Congrats, Graduates! Now start saving for retirement

By | June 12, 2011

Nearly two million Americans will graduate from college with an undergraduate degree this year, and most of them will enter the workforce rather than continue on to a graduate degree.  As these twenty-some things begin earning wages from “real jobs” for the first time, many overlook the need to start saving for retirement.  However, saving early is more important than ever.  According to the Wisconsin Banker’s Association, pension plans are becoming increasingly rare and Americans are living an average 22 years longer than they did when Social Security was created in 1937.  Therefore, today the youngest members of the workforce are largely responsible for their own retirement income.

Here’s a quick overview of the most common investment accounts used to save for retirement:

IRA – If your employer doesn’t offer a company retirement plan, start your own nest egg by opening an Individual Retirement Account (IRA).  These accounts provide tax advantages that a regular savings account does not.  The maximum contribution to an IRA is $5,000 per year if you’re under age 50 and $6,000 per year if you are over age 50.  The money in IRAs is invested by the company managing the account and it is also easier to withdraw from than a 401(k).  However, because this is a retirement account, there are still taxes and penalties associated with withdrawals before age 59 ½.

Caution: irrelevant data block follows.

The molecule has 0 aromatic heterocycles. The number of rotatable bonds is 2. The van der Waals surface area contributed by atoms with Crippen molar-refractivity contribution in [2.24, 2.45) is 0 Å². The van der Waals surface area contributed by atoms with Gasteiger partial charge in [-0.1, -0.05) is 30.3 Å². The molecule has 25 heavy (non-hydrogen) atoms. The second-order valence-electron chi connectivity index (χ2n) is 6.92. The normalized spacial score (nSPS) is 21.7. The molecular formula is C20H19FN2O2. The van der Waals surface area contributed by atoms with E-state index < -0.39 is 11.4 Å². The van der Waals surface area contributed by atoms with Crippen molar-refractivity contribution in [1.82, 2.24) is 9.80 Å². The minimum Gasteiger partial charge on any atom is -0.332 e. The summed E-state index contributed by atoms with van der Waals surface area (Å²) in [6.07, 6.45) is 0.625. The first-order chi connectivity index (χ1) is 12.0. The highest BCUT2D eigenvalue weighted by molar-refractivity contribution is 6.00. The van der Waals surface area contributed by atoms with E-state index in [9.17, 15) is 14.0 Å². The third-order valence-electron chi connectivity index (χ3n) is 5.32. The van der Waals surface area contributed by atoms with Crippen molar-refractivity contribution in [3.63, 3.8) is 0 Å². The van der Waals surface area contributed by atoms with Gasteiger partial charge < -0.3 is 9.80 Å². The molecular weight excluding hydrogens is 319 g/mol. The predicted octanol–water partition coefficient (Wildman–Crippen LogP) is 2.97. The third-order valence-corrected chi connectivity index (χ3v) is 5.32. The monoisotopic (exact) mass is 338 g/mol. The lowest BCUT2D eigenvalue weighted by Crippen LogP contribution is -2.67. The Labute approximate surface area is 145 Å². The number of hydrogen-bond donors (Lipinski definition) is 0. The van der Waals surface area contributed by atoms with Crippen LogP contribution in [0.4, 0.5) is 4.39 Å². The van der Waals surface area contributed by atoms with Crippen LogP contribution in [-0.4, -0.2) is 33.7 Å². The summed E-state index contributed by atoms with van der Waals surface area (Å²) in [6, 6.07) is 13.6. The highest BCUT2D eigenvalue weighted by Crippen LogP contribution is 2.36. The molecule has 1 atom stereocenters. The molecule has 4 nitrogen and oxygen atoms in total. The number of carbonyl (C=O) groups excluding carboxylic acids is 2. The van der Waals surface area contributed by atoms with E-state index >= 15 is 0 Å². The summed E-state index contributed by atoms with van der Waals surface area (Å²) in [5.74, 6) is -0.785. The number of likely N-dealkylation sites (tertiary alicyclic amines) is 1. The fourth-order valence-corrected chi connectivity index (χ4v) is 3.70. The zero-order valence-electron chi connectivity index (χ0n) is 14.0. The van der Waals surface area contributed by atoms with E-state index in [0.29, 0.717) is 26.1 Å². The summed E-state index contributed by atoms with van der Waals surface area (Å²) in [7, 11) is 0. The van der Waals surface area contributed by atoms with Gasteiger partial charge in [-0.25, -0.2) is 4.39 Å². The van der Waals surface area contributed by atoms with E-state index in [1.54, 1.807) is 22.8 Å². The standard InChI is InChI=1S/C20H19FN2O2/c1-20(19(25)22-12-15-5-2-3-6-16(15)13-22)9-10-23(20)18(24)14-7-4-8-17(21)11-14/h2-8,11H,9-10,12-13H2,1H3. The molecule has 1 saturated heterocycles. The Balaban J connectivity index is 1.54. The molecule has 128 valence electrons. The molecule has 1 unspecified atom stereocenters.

401(k) – This type of retirement savings account is directed by employers and contributions are deducted from paychecks, before taxes.  The account is then taxed when a withdrawal is made after age 59 1/2.  The current maximum annual contribution to a 401(k) plan is $17,000.  Also, many employer plans include a matching contribution, which is money that the employer will contribute to the account if the employee contributes as well.  For example, if the company you work for has a program where they will match 50 percent of your contribution up to 3 percent of your paycheck, if you contribute the full 3 percent, you’ll receive an additional 1.5 percent from your employer.  That’s free money for your retirement!

Roth vs. Traditional – There are different types of IRAs and 401(k) plans, with the most popular being Roth and Traditional.  The basic difference is when the owner pays taxes on the account.  With a traditional retirement account, the money goes in before taxes and then taxes are paid when the money is withdrawn.  With a Roth account the money contributed is after tax money and you pay no taxes when you take it out.  Both accounts offer tax deferred growth.  Roth accounts are especially valuable to young workers, as they are more likely to climb into higher tax brackets as they age, meaning they would owe more in taxes on the same amount of money later in life.

Notice that keeping cash under your mattress isn’t on this list.  Money that isn’t invested or placed in a bank account earns no returns or interest.  Make your hard-earned money work for you by investing in an IRA or 401(k).

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